In 2003, near this circular structure was found a stone architrave or lintel with a tabula ansata. A tabula ansata on a lintel indicates that there was something written or carved on this. The writing was, however, indecipherable. However, Fr Puech, expert in ancient writing from the Ecole Biblique, identified the writing and published an article in Revue Biblique. The writing ran: "DIAKONIKON STEPHANOU PROTOMARTYROS." Diakonikon means a place for conserving relics. This is therefore solid evidence for identifying Bet Gemal with the ancient Kfar Gamla, where St Stephen was buried.
|Deacon and Protomartyr|
|Feast||26 December (Western)|
27 December (Eastern)
|Attributes||stones, dalmatic, censer, miniature church, Gospel Book, martyr's palm, orarion|
|Patronage||casket makers; deacons; Altar Servers; headaches; horses; masons;Serbia|
In Western Christianity, 26 December is called "St. Stephen's Day", the "feast of Stephen" mentioned in the English Christmas carol "Good King Wenceslas". It is a public holiday in many nations that were historically Catholic, Anglican or Lutheran: Austria, Croatia, the Czech Republic, Luxembourg, Slovakia, Poland, Italy, Germany, Finland. In Australia, New Zealand, Canada and the United Kingdom, the day is celebrated as "Boxing Day". In Catalonia (though not elsewhere in Spain), it is rendered as Sant Esteve and is a bank holiday. In France, the day of Saint Étienne is a bank holiday in the Alsace-Moselle region, but not elsewhere. In the Philippines Islands, Ligao City, Albay and Tuguegarao City, Cagayan both celebrate a fiesta on this day in honor of St. Stephen Protomartyr, its patron saint. In the Republic of Ireland it is Wren's Day, when children carry a wren from house to house, asking for money.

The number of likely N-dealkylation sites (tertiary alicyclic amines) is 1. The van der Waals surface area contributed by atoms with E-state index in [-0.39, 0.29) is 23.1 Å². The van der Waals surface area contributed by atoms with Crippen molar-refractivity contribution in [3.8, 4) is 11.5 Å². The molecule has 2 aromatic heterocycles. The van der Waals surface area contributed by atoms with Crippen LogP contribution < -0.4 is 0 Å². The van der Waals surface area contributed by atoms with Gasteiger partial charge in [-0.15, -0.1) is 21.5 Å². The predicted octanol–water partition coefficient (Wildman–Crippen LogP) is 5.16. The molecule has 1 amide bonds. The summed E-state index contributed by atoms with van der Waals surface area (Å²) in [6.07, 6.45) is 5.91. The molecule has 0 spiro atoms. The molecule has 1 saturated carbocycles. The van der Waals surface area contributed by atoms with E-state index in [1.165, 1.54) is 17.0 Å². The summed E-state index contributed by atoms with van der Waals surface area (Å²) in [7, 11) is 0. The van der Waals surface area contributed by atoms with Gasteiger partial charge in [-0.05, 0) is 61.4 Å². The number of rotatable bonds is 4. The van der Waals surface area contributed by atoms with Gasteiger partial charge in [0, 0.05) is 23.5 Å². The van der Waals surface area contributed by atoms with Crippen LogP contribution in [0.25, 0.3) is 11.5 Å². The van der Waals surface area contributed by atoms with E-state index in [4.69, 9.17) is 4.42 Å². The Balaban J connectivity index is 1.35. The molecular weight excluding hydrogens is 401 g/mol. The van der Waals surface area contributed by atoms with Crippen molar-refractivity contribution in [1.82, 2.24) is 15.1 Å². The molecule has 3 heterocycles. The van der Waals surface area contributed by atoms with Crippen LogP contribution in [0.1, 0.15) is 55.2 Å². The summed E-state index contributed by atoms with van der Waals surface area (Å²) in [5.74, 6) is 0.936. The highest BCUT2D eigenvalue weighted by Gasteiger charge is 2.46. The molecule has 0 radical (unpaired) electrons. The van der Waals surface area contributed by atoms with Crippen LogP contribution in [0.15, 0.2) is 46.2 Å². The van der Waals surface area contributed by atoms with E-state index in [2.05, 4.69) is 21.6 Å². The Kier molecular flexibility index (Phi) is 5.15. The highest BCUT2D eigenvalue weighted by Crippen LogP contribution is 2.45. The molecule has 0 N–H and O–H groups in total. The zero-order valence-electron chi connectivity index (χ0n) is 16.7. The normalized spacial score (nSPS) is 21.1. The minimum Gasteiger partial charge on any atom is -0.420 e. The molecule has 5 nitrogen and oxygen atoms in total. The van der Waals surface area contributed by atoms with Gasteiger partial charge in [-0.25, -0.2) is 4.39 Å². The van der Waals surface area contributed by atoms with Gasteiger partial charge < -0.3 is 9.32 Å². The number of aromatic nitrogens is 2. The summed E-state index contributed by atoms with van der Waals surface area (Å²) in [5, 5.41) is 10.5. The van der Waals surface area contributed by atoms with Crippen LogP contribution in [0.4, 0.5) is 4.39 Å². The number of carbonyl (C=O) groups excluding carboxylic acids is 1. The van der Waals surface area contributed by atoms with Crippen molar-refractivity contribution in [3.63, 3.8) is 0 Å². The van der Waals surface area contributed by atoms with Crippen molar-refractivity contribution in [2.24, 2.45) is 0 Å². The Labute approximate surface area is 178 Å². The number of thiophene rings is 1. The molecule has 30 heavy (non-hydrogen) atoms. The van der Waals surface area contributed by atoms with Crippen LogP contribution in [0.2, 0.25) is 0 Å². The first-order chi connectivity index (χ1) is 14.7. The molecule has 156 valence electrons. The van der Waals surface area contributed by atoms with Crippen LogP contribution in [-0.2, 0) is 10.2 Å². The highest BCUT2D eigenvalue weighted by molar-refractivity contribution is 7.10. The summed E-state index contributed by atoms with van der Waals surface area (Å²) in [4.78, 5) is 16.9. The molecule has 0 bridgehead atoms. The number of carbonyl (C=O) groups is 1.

The Republika Srpska claims Saint Stephen as its patron saint. The Republika was proclaimed on 9 January 1992 (December 27, Saint Stephen's Day, on the Julian calendar observed by Orthodox Christians), and that date is observed as a national holiday known as "Republic Day".
In the current norms for the liturgy of the Roman Catholic Church, the feast is celebrated at the Eucharist, but, for the Liturgy of the Hours, is restricted to the Hours during the day, with Evening Prayer being reserved to the celebration of the Octave of Christmas.